SIMONE WEICHSELBAUM: Sure, so these agents work for the federal government, which means they answer to either the Justice Department or Congress. Congress is very slow and has not made major reforms in federal law enforcement for almost two decades, same with DOJ. While DOJ goes into investigate places like the New Orleans Police Department or the Baltimore Police Department, they really investigate their own, meaning the FBI or the US Marshals. What made us interested in this story we found the US Marshals has grown tremendously and now works on the front line of policing helping local police departments arrest suspects.

- So you know in your reporting that most agents work alongside police organizations. Why do so many police stations need the reinforcement of a federal agency?

SIMONE WEICHSELBAUM: Well, we argue in the piece that they actually don't. We found that in one third of our shootings occurred in cities under 50,000. And again, 2/3 of those warrants were people wanted on local crimes.

So what we found this isn't happening in places like New York City, or Chicago, or Los Angeles. We're seeing that integration in small towns and small cities across the country, especially in places like Arizona. Arizona led our database in shootings.

- And has the task force outgrown the original purpose it was intended to serve?

SIMONE WEICHSELBAUM: Actually, the intended purpose was to help local police department arrest suspects on violent crimes. What we did find there are people being arrested for felonies, drug crimes, running away from halfway houses. Yes, there are also people arrested for murder and doing terrible things to people.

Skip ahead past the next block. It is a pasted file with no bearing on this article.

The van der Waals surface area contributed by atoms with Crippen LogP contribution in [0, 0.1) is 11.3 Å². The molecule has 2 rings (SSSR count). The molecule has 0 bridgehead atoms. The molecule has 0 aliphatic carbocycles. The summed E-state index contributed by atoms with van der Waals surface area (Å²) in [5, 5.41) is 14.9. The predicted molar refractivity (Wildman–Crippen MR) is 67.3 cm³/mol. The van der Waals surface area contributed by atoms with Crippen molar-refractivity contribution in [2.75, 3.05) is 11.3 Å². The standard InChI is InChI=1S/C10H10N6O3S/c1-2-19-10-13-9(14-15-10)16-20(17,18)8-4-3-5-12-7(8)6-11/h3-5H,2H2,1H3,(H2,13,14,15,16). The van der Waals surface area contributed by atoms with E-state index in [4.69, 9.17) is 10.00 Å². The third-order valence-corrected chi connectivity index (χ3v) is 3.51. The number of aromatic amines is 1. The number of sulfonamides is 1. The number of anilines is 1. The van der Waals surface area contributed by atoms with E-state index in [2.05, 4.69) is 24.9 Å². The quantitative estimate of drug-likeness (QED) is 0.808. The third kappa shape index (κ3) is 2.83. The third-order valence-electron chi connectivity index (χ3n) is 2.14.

However, we found that the numbers are growing. And they're also growing in small towns and small cities, which is really concerning. When it comes to police reform, it is the big cities that have the lawyers and the activists paying attention, not places in like rural Montana or rural Utah, where we found these shootings were happening.

- There was a-- as you know, a significant call by activists to quote, "defund the police." It's something that President Biden has said he's not supportive of. If you were watching the confirmation hearings for Judge Merrick Garland to be the next Attorney General of the United States.

He was asked about that by some senators during that hearing. And he-- or he sort of reiterated and echoed what President Biden has said. But, but using that language, "defund the police" doesn't mean that just because President Biden says he's not for it doesn't mean he is also not for some kind of reform of policing in America. What is your understanding of that?